Guayaquil On a BudgetGuayaquil is Ecuador's largest city and seaport. From a tourist perspective, the city acts primarily as a transportation gateway to the country and the Galapagos Islands. While the city can be skipped altogether, should you have a free day to spend here, there are a few noteworthy things to do, as well as some terrific dining and nightlife options. Guayaquils main tourist attraction is Las Penas, a hill with old, colorfully painted buildings at the north end of the Malecon, where you can walk the 400 steps to the lighthouse at the top for good views of the city. The neighborhood is filled with cafes, bars, restaurants, and art galleries and is relatively safe. Other important sights include the Malecon 2000, a massive urban development project that has brought new life to the riverside in the city center and the Parque Seminario, filled with fountains, trees and iguanas, located at 10 de Agosto Ave and Chile Ave.
SightsThe city center area is filled with hotels, restaurants, museums, churches, parks and beautiful architectural sites. From Hemiciclo La Rotonda, you can head up to 9 de Octubre Ave and visit Iglesia San Francisco. Near the church, on Pedro Carbo Ave. and you will find Nahim Isaías Museum, The City Hall and Municipal Palace. You can also walk to the nearby intersection at Clemente Ballen Avenue and Chimborazo Avenue, and visit Catedral Metropolitana de Guayaquil constructed in a neo-gothic style in the 1930s. Stroll along the Parque Seminario, which has a large number of iguanas climbing around the bushes and trees or walking leisurely on the ground. These friendly animals are not the same marine specie from the Galapagos. They measure around 4 to 5 feet and they usually let you touch them. Finally head to 9 de Octubre Avenue to get a glimpse of the life on the most important street of Guayaquil filled with restaurants, business, banks, hotels, etc. Make sure to stop by at Parque Centenario and visit Museo Presley Norton before heading to Malecon Salado, a pier and linear park with large green areas. You can rent rowboats, enjoy the Fuente del Agua Danzante and eat typical food. From the Malecon Salado boardwalk, you can get to Urdesa, one of most popular restaurant and bar zones of Guayaquil.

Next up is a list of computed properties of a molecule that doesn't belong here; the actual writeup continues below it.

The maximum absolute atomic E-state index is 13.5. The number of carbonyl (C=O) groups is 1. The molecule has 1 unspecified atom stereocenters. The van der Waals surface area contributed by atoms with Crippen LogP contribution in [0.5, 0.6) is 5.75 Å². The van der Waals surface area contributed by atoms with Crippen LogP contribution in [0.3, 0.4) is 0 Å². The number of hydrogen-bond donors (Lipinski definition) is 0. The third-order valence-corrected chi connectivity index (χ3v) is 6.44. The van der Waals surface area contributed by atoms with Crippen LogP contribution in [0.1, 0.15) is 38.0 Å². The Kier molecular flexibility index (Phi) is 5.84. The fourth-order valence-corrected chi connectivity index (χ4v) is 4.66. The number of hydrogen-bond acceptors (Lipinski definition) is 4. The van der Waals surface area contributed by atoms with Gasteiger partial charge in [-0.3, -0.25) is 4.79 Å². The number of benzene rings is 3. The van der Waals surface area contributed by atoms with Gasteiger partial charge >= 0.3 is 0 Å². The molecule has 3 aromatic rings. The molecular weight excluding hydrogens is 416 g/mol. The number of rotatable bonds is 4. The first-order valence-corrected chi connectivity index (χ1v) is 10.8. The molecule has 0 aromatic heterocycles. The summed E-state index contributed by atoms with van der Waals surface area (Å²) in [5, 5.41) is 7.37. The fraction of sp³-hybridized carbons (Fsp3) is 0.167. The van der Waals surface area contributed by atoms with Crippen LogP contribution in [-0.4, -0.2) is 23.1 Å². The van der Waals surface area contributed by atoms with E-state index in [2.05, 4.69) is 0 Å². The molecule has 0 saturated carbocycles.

Visit Cerro Santa Ana, a hill with colorful colonial houses, where the city was first founded in 1547. There are 444 steps to climb to the top of the hill. However it may take you more time than you thought to get to the top as there are lots of coffee houses, art galleries and artisan shops for you to stop and browse. Once you get to the top, enjoy amazing views of Guayaquil, climb the lighthouse El Faro, visit a fort, a museum and the Santa Ana Chapel. Adjacent to Cerro Santa Ana is the Barrio Las Peñas, the oldest neighborhood of Guayaquil and the home of famous Ecuadorian poets and intellectuals. Walk along the cobbled street Numa Pompillo Llona, where you will find restored houses from the colonial times, art galleries and restaurants. The boardwalk between Cerro Santa Ana and the Guayas River is called Malecón 2000, one of the most iconic sights of Guayaquil that stretches 1.5 miles. It is dotted with entertainment, food shops, gardens, fountains, sculptures and monuments. At the northern end of Malecón 2000, visit the Museo Antropológico y de Arte Contemporáneo, the beautiful gardens filled with local botanic species, and Guayaquil City Museum. The iconic monument of Guayaquil, La Rotonda, is a stunning piece of art on Malecón 2000 that commemorates the meeting of the two liberators: Simon Bolivar and Jose San Martin in 1822. The beautiful Moorish Clock is also found at this place and is another important monument. At the southern end of Malecón 2000, you will find a shopping center and the Henry Morgan ship, a pirate ship that tours through the Guayas River and gives you beautiful views of the Santa Ana Port, Las Peñas, Malecon 2000 and Santay Island. Make sure to get a tour around 18h30 so that you enjoy the sunset. The Morgan ship also has a bar and a restaurant.